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People v. Pascarella





APPEAL from the Circuit Court of Will County; the Hon. MICHAEL A. ORENIC, Judge, presiding.


The defendant, James Pascarella, appeals from a conviction of conspiracy to commit theft. (Ill. Rev. Stat. 1977, ch. 38, pars. 8-2(a) and 16-1.) He was tried by the court and upon his conviction was sentenced to two years' probation, with the first 90 days to be served under a work-release program.

In March of 1977, in Illinois, defendant met with William Cowles, known by defendant for over 18 years. The defendant told Cowles that he needed money and attempted to enlist the aid of Cowles in disposing of stolen cars. Cowles was a police informant. Subsequently the defendant moved to Colorado, and further communications between him and persons in Illinois were effected by telephone. Defendant told Cowles to contact a John Conely to arrange for the delivery of the cars. (Conely was indicted as a co-conspirator.) When the defendant telephoned Cowles on May 25, 1977, Cowles introduced the defendant to Marty Nowak, an undercover police officer operating under an assumed name. Cowles regularly reported the contents of his conversations with defendant to Officer Nowak. On May 27, 1977, pursuant to a court order, Officer Nowak tape-recorded a conversation he had with defendant concerning the defendant's intended delivery of stolen cars to Officer Nowak. Defendant and Officer Nowak again spoke about these matters in June. Nowak then contacted John Conely, who told Nowak that he would be able to deliver stolen luxury automobiles to him for a price of $300 each. When telephoned by Nowak, Conely said that he had already been contacted by a "mutual friend" and was ready to do business.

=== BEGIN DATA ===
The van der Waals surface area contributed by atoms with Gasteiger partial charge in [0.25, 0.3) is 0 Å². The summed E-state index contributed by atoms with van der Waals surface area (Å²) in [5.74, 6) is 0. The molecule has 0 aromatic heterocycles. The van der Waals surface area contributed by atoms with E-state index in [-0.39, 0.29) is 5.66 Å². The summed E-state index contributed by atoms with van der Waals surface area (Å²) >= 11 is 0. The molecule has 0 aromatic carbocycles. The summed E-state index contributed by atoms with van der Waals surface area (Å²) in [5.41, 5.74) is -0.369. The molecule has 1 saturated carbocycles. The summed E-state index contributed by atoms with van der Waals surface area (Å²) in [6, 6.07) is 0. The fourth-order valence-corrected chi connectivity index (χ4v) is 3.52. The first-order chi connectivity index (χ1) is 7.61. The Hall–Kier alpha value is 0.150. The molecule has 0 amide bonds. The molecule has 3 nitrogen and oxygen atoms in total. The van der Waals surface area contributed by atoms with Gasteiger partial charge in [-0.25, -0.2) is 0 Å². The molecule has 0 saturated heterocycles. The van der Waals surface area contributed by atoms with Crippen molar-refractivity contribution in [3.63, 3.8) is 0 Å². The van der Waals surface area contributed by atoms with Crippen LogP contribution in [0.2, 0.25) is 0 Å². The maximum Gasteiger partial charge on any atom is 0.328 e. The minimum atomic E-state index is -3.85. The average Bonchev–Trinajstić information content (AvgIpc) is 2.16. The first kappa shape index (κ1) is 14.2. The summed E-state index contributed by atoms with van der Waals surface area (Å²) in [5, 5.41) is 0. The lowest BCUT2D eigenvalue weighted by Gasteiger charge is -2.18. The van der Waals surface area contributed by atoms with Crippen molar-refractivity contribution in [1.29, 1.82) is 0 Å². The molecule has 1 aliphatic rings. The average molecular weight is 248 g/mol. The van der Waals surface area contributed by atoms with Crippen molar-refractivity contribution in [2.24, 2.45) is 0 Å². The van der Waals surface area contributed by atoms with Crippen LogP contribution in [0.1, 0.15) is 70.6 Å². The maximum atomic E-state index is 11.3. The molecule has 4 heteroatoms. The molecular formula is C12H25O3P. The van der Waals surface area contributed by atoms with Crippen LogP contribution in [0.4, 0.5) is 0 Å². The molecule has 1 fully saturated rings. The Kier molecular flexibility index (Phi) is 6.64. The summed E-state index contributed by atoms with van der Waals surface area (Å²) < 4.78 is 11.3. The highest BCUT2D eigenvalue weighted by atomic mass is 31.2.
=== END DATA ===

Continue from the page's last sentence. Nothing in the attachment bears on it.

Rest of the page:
On June 22, 1977, Nowak telephoned the defendant in Colorado and complained that Conely had not delivered any automobiles. The defendant expressed surprise, stating that Conely had been in the business a long time. Defendant then said that he would look for another source. On June 28, Officer Nowak telephoned Conely, who said he would deliver two cars that evening. That evening Conely delivered one car, for which Officer Nowak gave him $400. The next day, Officer Nowak telephoned the defendant. They arranged for defendant to be paid $50 per vehicle, with payment to be made by means of a check payable to Conely's daughter in the amount of $500, whenever the accrued "commission" reached that amount. Other deliveries of cars followed. Pursuant to a court order of July 25, 1977, Officer Nowak tape-recorded his conversation with defendant on July 27, 1977. At that time, Nowak made specific arrangements for forwarding payment to defendant by way of his daughter. Nowak and defendant also discussed the quality of Conely's work and the possibility of expanding the operation. Subsequently, a bank draft in the amount of $500 was mailed to the defendant's daughter in Colorado.

The defendant contends on appeal that the court erred in failing to suppress the tapes of the telephone conversations between the defendant and Officer Nowak. He argues that the Illinois court exceeded its authority in issuing an eavesdrop order authorizing the tape-recording of the voice of a citizen of Colorado who was present in Colorado during the relevant conversations. Thus, argues the defendant, he was deprived of his constitutional and statutory right to privacy.

It is clear that the incriminating speech made to a police agent is not required to be suppressed as in violation of defendant's constitutional rights. The agent may repeat the statement to police officers, may tape-record it, or may electronically transmit it, without thereby violating the speaker's privacy rights. United States v. White (1971), 401 U.S. 745, 28 L.Ed.2d 453, 91 S.Ct. 1122; Hoffa v. United States (1966), 385 U.S. 293, 17 L.Ed.2d 374, 87 S.Ct. 408; Lopez v. United States (1963), 373 U.S. 427, 10 L.Ed.2d 462, 83 S.Ct. 1381.